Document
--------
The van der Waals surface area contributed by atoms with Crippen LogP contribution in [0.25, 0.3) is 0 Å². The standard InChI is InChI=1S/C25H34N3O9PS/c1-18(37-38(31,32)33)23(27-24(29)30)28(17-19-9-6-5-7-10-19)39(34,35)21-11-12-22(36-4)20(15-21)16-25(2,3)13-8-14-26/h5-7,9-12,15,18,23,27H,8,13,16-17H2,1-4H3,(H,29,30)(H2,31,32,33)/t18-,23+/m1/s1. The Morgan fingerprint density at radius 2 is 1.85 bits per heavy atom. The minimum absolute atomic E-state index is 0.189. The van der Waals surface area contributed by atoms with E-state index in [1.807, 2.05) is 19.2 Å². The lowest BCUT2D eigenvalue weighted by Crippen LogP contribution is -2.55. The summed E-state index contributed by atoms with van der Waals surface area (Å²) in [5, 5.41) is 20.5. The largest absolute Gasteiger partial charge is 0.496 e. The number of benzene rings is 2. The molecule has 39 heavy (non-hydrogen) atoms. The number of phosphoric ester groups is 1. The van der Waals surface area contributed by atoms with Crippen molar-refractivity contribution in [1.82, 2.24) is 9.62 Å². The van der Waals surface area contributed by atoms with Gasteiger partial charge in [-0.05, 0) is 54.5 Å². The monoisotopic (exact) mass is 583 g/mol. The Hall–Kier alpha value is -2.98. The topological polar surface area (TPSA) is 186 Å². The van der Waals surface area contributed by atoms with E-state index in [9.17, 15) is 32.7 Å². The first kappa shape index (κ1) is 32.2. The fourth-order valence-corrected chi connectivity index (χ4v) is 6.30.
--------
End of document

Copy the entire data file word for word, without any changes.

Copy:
The van der Waals surface area contributed by atoms with Crippen LogP contribution in [0.25, 0.3) is 0 Å². The standard InChI is InChI=1S/C25H34N3O9PS/c1-18(37-38(31,32)33)23(27-24(29)30)28(17-19-9-6-5-7-10-19)39(34,35)21-11-12-22(36-4)20(15-21)16-25(2,3)13-8-14-26/h5-7,9-12,15,18,23,27H,8,13,16-17H2,1-4H3,(H,29,30)(H2,31,32,33)/t18-,23+/m1/s1. The Morgan fingerprint density at radius 2 is 1.85 bits per heavy atom. The minimum absolute atomic E-state index is 0.189. The van der Waals surface area contributed by atoms with E-state index in [1.807, 2.05) is 19.2 Å². The lowest BCUT2D eigenvalue weighted by Crippen LogP contribution is -2.55. The summed E-state index contributed by atoms with van der Waals surface area (Å²) in [5, 5.41) is 20.5. The largest absolute Gasteiger partial charge is 0.496 e. The number of benzene rings is 2. The molecule has 39 heavy (non-hydrogen) atoms. The number of phosphoric ester groups is 1. The van der Waals surface area contributed by atoms with Crippen molar-refractivity contribution in [1.82, 2.24) is 9.62 Å². The van der Waals surface area contributed by atoms with Gasteiger partial charge in [-0.05, 0) is 54.5 Å². The monoisotopic (exact) mass is 583 g/mol. The Hall–Kier alpha value is -2.98. The topological polar surface area (TPSA) is 186 Å². The van der Waals surface area contributed by atoms with E-state index in [9.17, 15) is 32.7 Å². The first kappa shape index (κ1) is 32.2. The fourth-order valence-corrected chi connectivity index (χ4v) is 6.30.